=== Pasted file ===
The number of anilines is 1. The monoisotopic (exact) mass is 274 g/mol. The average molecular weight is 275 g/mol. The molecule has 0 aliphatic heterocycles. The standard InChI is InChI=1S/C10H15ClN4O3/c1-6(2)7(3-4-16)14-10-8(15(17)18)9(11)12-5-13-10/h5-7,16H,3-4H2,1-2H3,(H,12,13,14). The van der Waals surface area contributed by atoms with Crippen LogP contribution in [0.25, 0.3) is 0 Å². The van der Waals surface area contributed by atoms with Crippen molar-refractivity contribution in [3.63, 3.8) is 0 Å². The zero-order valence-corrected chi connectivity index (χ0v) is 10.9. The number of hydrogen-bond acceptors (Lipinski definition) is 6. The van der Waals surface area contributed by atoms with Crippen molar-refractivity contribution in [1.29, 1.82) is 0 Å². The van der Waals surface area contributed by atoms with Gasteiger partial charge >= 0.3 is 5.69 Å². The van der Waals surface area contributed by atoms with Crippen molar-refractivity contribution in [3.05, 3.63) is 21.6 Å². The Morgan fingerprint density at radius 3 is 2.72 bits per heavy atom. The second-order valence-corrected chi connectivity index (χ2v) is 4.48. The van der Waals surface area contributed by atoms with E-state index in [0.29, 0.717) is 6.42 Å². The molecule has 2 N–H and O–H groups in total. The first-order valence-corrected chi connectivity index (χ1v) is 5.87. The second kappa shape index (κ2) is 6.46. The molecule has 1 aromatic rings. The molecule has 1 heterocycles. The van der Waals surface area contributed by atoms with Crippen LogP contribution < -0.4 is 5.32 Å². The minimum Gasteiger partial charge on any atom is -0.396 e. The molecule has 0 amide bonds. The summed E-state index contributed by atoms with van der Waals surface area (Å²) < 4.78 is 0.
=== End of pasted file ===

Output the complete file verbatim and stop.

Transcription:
The number of anilines is 1. The monoisotopic (exact) mass is 274 g/mol. The average molecular weight is 275 g/mol. The molecule has 0 aliphatic heterocycles. The standard InChI is InChI=1S/C10H15ClN4O3/c1-6(2)7(3-4-16)14-10-8(15(17)18)9(11)12-5-13-10/h5-7,16H,3-4H2,1-2H3,(H,12,13,14). The van der Waals surface area contributed by atoms with Crippen LogP contribution in [0.25, 0.3) is 0 Å². The van der Waals surface area contributed by atoms with Crippen molar-refractivity contribution in [3.63, 3.8) is 0 Å². The zero-order valence-corrected chi connectivity index (χ0v) is 10.9. The number of hydrogen-bond acceptors (Lipinski definition) is 6. The van der Waals surface area contributed by atoms with Crippen molar-refractivity contribution in [1.29, 1.82) is 0 Å². The van der Waals surface area contributed by atoms with Gasteiger partial charge >= 0.3 is 5.69 Å². The van der Waals surface area contributed by atoms with Crippen molar-refractivity contribution in [3.05, 3.63) is 21.6 Å². The Morgan fingerprint density at radius 3 is 2.72 bits per heavy atom. The second-order valence-corrected chi connectivity index (χ2v) is 4.48. The van der Waals surface area contributed by atoms with E-state index in [0.29, 0.717) is 6.42 Å². The molecule has 2 N–H and O–H groups in total. The first-order valence-corrected chi connectivity index (χ1v) is 5.87. The second kappa shape index (κ2) is 6.46. The molecule has 1 aromatic rings. The molecule has 1 heterocycles. The van der Waals surface area contributed by atoms with Crippen LogP contribution < -0.4 is 5.32 Å². The minimum Gasteiger partial charge on any atom is -0.396 e. The molecule has 0 amide bonds. The summed E-state index contributed by atoms with van der Waals surface area (Å²) < 4.78 is 0.